Extending from the end of the forestock is the air reservoir, which has a screw-off metal cap at the end. Remove it, and you’ll find a male foster fitting for charging the reservoir with air from a SCUBA tank or a high-pressure pump. A barrel band connects the air reservoir with the barrel above which is fitted with some sort of bull barrel sleeve. Both the barrel and barrel band are finished in black. At the muzzle end of the barrel is a screw-off metal fitting which can be removed so that a silencer can be fitted (where legal). Between the barrel and the metal muzzle fitting is a silver metal spacer.

The pistol grip is nearly vertical.

The pistol grip is nearly vertical.

Moving back along the barrel, you’ll come to the receiver, also finished in black. On the left side of the receiver is a small rectangular protrusion which I presume has something to do with the operation of the magazine. On the right side of the receiver is a rectangular slot into which the six-shot rotary magazine is inserted. Toward the rear of the receiver on the right hand side you’ll find the bolt which has two locking slots – one to hold the bolt closed and the other to hold the bolt open.

The fit and finish of this rifle are excellent, and I found it very comfortable to shoulder and shoot. In addition, I really liked the Hawke Varmint 2.5-10 x 44 scope. It looks to be well built, the optics are nice and clear, and the mil-dot reticle has lots of aiming points. I prefer mil-dot scopes because you can zero them at one range and then figure out what ranges the other mil-dots correspond to. This gives you the option to instantly compensate for the pellet’s trajectory at various ranges. In addition, the side focusing knob was buttery smooth and an absolute pleasure to use.

Next time, we’ll take a look at how the Brocock Specialist shoots.

Til then, aim true and shoot straight.

–          Jock Elliott

It occurred to me the other day, while I was repacking an airgun, that some of the good readers of this blog might want to know what actually happens when I test an air rifle or air pistol.

We’ll get into that in just a moment, but first a few words of appreciation are in order. A hearty thank you is due to all the good folks who take the time to read this blog. If it weren’t for you, there wouldn’t be any reason for to continue sponsoring this blog. In addition, I am particularly thankful to the people who not only read the blog but respond to it with comments. Very often you provide useful information and spark ideas for additional blogs in the future, so thanks! Another big thanks needs to go out to the crew at who supply me with guns, scopes, pellets, and ancillary equipment to help make this blog happen.

Of course, it goes without saying that doing this blog is a pretty neat job. I am allowed to play with all the latest, coolest toys in the world of airgunning, and then I get to tell you about them. What fun!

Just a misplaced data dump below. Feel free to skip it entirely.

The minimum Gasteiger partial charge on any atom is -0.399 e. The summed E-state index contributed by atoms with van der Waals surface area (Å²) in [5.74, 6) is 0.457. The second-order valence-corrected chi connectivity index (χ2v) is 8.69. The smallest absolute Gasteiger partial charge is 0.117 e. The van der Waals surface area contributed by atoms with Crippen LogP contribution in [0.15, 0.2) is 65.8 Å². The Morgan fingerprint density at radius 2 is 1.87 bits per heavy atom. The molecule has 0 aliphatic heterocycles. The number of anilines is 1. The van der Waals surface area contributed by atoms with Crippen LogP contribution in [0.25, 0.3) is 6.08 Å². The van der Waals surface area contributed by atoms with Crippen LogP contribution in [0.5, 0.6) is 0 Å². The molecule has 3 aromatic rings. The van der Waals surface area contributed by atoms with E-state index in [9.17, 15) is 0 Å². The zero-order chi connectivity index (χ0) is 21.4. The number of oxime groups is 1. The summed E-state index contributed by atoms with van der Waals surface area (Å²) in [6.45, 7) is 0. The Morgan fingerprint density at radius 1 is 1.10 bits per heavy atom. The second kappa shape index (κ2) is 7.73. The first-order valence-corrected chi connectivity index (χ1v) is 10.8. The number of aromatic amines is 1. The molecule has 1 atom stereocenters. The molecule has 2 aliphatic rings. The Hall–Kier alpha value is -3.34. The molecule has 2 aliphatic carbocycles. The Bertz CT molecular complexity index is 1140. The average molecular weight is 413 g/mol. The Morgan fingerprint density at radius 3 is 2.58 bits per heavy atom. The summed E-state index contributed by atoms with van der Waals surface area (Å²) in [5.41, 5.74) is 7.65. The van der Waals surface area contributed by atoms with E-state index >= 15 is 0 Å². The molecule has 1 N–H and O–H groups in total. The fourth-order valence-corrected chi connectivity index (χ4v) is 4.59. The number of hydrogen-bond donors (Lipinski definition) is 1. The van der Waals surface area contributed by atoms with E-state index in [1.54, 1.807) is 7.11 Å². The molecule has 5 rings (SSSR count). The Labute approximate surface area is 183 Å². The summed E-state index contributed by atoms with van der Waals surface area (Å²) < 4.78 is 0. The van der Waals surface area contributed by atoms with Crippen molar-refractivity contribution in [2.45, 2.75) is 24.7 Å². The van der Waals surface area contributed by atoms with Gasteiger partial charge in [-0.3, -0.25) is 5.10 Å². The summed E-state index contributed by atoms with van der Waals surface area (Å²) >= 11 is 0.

The actual process begins when the UPS guy (aka Brown Santa) deposits a long rectangular package on the front stoop here at El Rancho Elliott.

The next step, since Airguns of Arizona routinely double-boxes its shipments and surrounds the inner box with a generous layer of packing peanuts, involves extracting the inner box(es) that contain the airgun(s). It’s at this point that my battle with an alien life form – packing peanuts – begins. I am convinced that they are alive, intelligent, and animated since no matter how I try to control them, they always manage to escape. They run, they hide, they make rebellious teenagers look like Mother Teresa. Since I don’t remember them being around when I was a kid, they must be from another planet. I think NASA is aware of the problem.

After I get the rifle or pistol box extracted from the outer packaging, the fun begins. Usually I will quickly unpack the gun from its factory box, figure out what caliber it is, grab some pellets, and, regardless of the weather, go outside for a few quick shots, just to get an initial “feel” for the gun.

On a couple of occasions, the entire gun review process has stopped right there. In one case, an air rifle with a hollow synthetic stock produced such a loud resonant sound on discharge that, after three shots, I wanted nothing more to do with it. In another case, a prototype of a pistol had a trigger pull weight in excess of 12 pounds. During my initial attempt to shoot the pistol, I thought I had left the safety on. Later I tested the trigger weight with my Lyman digital trigger gage, and it went off scale before the shot discharged. I called the manufacturer and reported that the pistol was a non-starter until the problem was resolved. Most airguns, however, sail through the initial “get acquainted” process.

As soon as the weather cooperates, it will be time to get serious. I’ll fit a scope to a rifle, sometimes a scope or red dot to a pistol, and shoot groups. With rifles, typically I will shoot from a casual rest consisting of some old cushions on top of a WorkMate. Frequently I’ll shoot pistols from a sitting position wearing my SteadyAim harness because I find it difficult to shoot pistols from a rest. I’ll try different pellets and do my best to shoot the tightest group I can. Usually I start at 13 yards and then work my way out to 32 yards with a rifle. When group shooting is going great, it is enormous fun; when it is not going so well, it can be frustrating, but it is always interesting and instructive.